Complex Hernias are hernias which are more difficult to repair and may need special techniques, special expertise or staged procedures.
Following situations may be classified as ” Complex Hernias:
- Very large hernias with defect size of more than 10 cms: here since the defect is very large, it is difficult to close the defect and bring the separated muscles back to midline: these patients will need special techniques like Component separation for closing the defect and reconstructing the midline.
- Infected wound or mesh within the hernia
- Multiply recurrent hernia
- Large hernia in an obese patient
- Loss of domain, where the amount of Intestines stating outside the Abdomen ( within the hernia sac) is so large that it cannot be pushed back into the Abdomen without causing undue pressure , or even with closure of defect: these patients will need special techniques to increase the volume of Abdominal cavity before one can even think of repairing the hernia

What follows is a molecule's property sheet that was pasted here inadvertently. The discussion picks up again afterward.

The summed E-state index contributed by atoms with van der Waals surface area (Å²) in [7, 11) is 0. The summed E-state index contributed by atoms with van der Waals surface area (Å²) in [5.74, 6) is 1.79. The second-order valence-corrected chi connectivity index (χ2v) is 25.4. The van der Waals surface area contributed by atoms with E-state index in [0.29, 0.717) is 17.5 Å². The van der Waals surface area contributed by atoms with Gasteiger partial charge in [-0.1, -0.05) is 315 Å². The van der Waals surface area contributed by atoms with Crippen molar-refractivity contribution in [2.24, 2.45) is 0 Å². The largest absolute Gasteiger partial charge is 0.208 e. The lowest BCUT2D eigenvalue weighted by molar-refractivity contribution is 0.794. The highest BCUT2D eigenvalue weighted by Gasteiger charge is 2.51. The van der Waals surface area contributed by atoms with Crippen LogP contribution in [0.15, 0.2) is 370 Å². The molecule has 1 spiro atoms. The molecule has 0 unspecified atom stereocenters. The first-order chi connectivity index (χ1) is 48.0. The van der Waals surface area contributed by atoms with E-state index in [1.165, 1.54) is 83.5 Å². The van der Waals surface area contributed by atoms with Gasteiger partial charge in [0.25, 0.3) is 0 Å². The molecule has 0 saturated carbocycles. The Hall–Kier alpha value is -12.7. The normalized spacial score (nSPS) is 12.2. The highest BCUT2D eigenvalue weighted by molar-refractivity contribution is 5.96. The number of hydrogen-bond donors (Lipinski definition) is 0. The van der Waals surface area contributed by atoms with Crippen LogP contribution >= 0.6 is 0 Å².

- Hernia in unusual locations, non midline hernias
- Very large hernias:
When is Component Separation required?
- When the hernia is very large.
- When the hernia defect is more than 6 to 8cms, and simple primary closure is not achievable due to sheer size of defect,wide separation of Rectii or rigid Abdominal wall.
- When a Hernia is complicated with skin erosion, Mesh infection or bowel fistula due to mesh erosion.
- When Abdominal Compartment Syndrome, is imminent, anticipated, or already set in.
- Loss of Abdominal Domain.
- Non midline large Hernias.
What is Component Separation?
Component Separation is release of a group of Abdominal muscles so that, they can be pulled towards midline to help in closing the Hernia or Abdominal wall defect.